Village Green: Multifamily Maverick
- Jan 31, 2011
Farmington, Mich.–Village Green has been in the multifamily business since 1919, but the company’s perspective on the market is anything but antiquated. It’s progressive. It’s all about providing a diverse array of communities for the diverse array of renters. The company’s premise: five distinct brands, five distinct lifestyle choices.
The concept behind Village Green is simple, and while it is common to most consumer-driven businesses, it is rarely seen in the multifamily industry. The company believes that just as an automobile manufacturer might offer a sporty convertible for those who crave speed and a mini-van for the busy soccer mom, an apartment company should provide renters with options that suit their way of life. “For Village Green, the apartment business is a hospitality business,” Jonathan Holtzman, CEO of Village Green, tells MHN. “We think that renters are not a generalization. There isn’t a college in the world that teaches what the apartment market does. It’s the old Henry Ford way–you can have any color you want, as long as it’s black.”
For Village Green, customers actually do have choices. Among the five brands that provide distinct living environments is the signature Village Green, which encompasses resort-style apartment communities in suburban neighborhoods. The Regent Park properties are upscale, gated apartment hotels that attract the more affluent resident looking for exclusivity, while the Village Park apartment communities accommodate the younger first- or second-time renter seeking new luxury accommodations at reasonable prices. The City brand provides renters with a live-work-play urban environment with chic amenities. And rounding out Village Green’s lifestyle offerings is Leading Furnished Suites, the company’s temporary corporate housing brand that serves as a hotel alternative, supplying stylish surroundings coupled with the services one finds at a hotel.
Again, it’s all about branding. “The apartment industry just calls them apartments,” Holtzman notes. “Looking among our competitors, they’re not branded. The apartment industry is in denial about what renters want. The whole thing becomes one big generalization, so in a world of specialization, isn’t this moving counter to the way things are going?”
The Village Green portfolio spans 15 states along the East and West coasts, in the South and the Midwest, where the company is presently expanding with the development of Mill District City Apartments in downtown Minneapolis. “Mill District represents that Village Green is contrarian,” he says. “The customer is the driver, so we started construction in fall 2009, thinking what it would be like in fall 2011 or early 2012. We looked at what is the amount of other new construction downtown, what is the overhang of the shadow condominium market. The answer was customer demand. We thought the economy was going to improve and more people will stop considering apartment living as second-class living. We felt a very clear trend in downtown Minneapolis. Businesses are vibrant; companies are successful and diversifying. So why not build when the economy is bad and deliver to customers when the economy improves? Being contrarian is the success of our company.”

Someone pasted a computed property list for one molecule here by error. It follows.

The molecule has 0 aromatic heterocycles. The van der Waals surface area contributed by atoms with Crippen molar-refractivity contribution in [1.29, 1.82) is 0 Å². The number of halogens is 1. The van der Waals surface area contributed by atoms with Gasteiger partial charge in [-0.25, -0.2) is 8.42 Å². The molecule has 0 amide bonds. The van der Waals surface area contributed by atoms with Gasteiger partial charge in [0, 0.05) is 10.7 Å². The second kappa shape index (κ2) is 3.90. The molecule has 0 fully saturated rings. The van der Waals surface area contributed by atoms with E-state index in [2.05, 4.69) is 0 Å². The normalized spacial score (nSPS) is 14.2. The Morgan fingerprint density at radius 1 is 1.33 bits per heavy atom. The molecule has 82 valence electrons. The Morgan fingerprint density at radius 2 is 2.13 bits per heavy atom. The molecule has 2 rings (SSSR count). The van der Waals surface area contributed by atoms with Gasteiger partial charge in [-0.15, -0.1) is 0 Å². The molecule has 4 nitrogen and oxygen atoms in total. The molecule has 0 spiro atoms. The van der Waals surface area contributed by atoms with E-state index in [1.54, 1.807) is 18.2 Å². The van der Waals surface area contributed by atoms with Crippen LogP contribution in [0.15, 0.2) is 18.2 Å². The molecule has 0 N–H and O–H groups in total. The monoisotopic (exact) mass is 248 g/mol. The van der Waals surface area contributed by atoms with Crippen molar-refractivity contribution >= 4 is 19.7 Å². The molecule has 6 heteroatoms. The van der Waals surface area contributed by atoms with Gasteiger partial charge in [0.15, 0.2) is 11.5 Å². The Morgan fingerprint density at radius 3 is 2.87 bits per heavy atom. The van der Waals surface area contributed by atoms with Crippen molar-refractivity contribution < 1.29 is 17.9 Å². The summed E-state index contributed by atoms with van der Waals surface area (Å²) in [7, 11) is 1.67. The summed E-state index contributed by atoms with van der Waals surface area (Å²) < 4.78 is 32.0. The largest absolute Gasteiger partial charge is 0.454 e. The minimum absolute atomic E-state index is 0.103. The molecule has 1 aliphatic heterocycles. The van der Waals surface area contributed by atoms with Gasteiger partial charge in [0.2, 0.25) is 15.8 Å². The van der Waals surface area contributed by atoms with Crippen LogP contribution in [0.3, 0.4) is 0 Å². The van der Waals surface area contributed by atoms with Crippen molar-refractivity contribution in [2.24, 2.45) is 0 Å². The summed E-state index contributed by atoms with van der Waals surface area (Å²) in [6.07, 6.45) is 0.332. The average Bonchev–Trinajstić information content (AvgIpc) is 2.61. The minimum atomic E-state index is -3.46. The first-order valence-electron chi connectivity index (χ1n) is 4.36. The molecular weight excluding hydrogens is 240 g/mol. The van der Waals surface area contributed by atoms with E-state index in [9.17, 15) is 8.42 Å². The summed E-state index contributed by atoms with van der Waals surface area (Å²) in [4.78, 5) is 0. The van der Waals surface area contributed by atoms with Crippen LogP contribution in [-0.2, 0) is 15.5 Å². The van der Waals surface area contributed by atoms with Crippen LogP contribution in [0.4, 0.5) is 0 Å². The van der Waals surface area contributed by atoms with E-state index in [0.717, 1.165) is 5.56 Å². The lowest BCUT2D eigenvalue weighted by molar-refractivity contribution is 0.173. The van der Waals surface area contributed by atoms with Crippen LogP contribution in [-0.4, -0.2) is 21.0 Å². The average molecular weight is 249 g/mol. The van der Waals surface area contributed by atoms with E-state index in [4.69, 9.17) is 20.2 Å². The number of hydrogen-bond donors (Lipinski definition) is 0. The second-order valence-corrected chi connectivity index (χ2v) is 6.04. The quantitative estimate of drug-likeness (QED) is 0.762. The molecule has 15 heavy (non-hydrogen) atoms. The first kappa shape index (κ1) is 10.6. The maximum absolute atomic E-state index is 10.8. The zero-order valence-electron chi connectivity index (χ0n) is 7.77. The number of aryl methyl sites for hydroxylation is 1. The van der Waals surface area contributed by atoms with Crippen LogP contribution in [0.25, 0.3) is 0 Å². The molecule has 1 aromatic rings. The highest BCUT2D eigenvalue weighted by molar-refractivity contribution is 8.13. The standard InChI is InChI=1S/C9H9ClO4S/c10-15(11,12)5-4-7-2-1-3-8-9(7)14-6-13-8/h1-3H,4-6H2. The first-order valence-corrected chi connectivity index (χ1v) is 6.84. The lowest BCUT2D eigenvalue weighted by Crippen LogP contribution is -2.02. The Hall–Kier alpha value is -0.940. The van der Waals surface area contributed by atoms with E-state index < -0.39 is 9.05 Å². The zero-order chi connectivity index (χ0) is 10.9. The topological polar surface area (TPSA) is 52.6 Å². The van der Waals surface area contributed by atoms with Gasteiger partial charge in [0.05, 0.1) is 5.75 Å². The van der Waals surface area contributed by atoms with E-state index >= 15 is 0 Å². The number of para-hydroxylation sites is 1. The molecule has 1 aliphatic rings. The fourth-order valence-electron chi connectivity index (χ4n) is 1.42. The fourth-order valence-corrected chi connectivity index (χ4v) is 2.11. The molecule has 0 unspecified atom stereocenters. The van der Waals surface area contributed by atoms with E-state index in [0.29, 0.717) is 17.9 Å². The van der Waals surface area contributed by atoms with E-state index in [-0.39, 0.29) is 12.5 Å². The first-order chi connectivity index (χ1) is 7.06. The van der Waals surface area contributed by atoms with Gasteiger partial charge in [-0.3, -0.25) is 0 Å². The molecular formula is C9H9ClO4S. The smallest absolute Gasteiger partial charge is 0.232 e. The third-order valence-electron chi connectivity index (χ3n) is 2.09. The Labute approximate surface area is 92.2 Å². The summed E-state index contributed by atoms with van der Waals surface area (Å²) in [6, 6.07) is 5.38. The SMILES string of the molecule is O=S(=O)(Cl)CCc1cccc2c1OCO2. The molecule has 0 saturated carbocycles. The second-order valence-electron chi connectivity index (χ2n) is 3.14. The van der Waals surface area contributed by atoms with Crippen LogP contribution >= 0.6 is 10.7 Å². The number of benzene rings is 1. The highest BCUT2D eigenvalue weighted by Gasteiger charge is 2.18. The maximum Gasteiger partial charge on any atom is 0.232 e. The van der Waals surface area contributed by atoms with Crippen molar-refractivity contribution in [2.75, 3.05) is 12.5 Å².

Development of Mill District, as is the case with all Village Green projects, is a socially conscious endeavor. “Village Green employs from within the city. We become part of the community where we do business. We also go out of our way to find American-made products to help create American jobs.”
The company, as one would infer from its name, is environmentally conscious as well. “We have not been green lately; we’ve been for the long term. From what we buy to how we operate and how we build, we’re doing green across the board. We think there are enough products and techniques out there that you’re not paying a premium–and it’s the right thing to do.”
Looking ahead, there’s more expansion on the horizon for Village Green, but its trademark apartment communities will not pop up everywhere. “Developers all go to the same cities,” Holtzman says. “Some of the last hot cities were Las Vegas and Miami. The media focuses in on certain cities and then developers and lenders all go to the same cities, and then there’s oversupply. Village Green has always been a contrarian; we’re not going where everyone else is going. So what if the population is somewhat flat. So what if employment is flat. We go into a city where people want to live, where there are or will be good jobs and no supply. Cities are like business cycles. Look at Detroit. Detroit is becoming the green auto capital of the world. Ford just announced a multi-billion-dollar profit. Detroit will become the growth city next year. Cities like Detroit, Minneapolis, St. Louis, Cincinnati, Indianapolis and Cleveland will become high-demand cities.”